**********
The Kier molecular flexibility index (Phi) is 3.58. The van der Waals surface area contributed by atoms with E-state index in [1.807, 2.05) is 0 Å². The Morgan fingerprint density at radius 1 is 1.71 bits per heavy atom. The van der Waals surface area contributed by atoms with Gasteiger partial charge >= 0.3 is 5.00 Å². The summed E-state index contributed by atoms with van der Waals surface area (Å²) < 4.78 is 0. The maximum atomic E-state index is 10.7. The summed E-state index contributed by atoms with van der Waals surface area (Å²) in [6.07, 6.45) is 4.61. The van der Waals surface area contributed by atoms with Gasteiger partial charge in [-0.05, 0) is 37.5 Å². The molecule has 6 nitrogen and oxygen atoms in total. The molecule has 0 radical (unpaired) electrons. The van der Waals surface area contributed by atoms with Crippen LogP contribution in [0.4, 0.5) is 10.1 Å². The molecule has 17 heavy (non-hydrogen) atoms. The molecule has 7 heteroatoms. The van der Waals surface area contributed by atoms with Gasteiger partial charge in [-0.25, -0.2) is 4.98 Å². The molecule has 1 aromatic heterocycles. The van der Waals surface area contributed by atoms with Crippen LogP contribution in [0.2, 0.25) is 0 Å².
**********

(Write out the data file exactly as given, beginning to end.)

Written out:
The Kier molecular flexibility index (Phi) is 3.58. The van der Waals surface area contributed by atoms with E-state index in [1.807, 2.05) is 0 Å². The Morgan fingerprint density at radius 1 is 1.71 bits per heavy atom. The van der Waals surface area contributed by atoms with Gasteiger partial charge >= 0.3 is 5.00 Å². The summed E-state index contributed by atoms with van der Waals surface area (Å²) < 4.78 is 0. The maximum atomic E-state index is 10.7. The summed E-state index contributed by atoms with van der Waals surface area (Å²) in [6.07, 6.45) is 4.61. The van der Waals surface area contributed by atoms with Gasteiger partial charge in [-0.05, 0) is 37.5 Å². The molecule has 6 nitrogen and oxygen atoms in total. The molecule has 0 radical (unpaired) electrons. The van der Waals surface area contributed by atoms with Crippen LogP contribution in [0.4, 0.5) is 10.1 Å². The molecule has 17 heavy (non-hydrogen) atoms. The molecule has 7 heteroatoms. The van der Waals surface area contributed by atoms with Gasteiger partial charge in [-0.25, -0.2) is 4.98 Å². The molecule has 1 aromatic heterocycles. The van der Waals surface area contributed by atoms with Crippen LogP contribution in [0.2, 0.25) is 0 Å².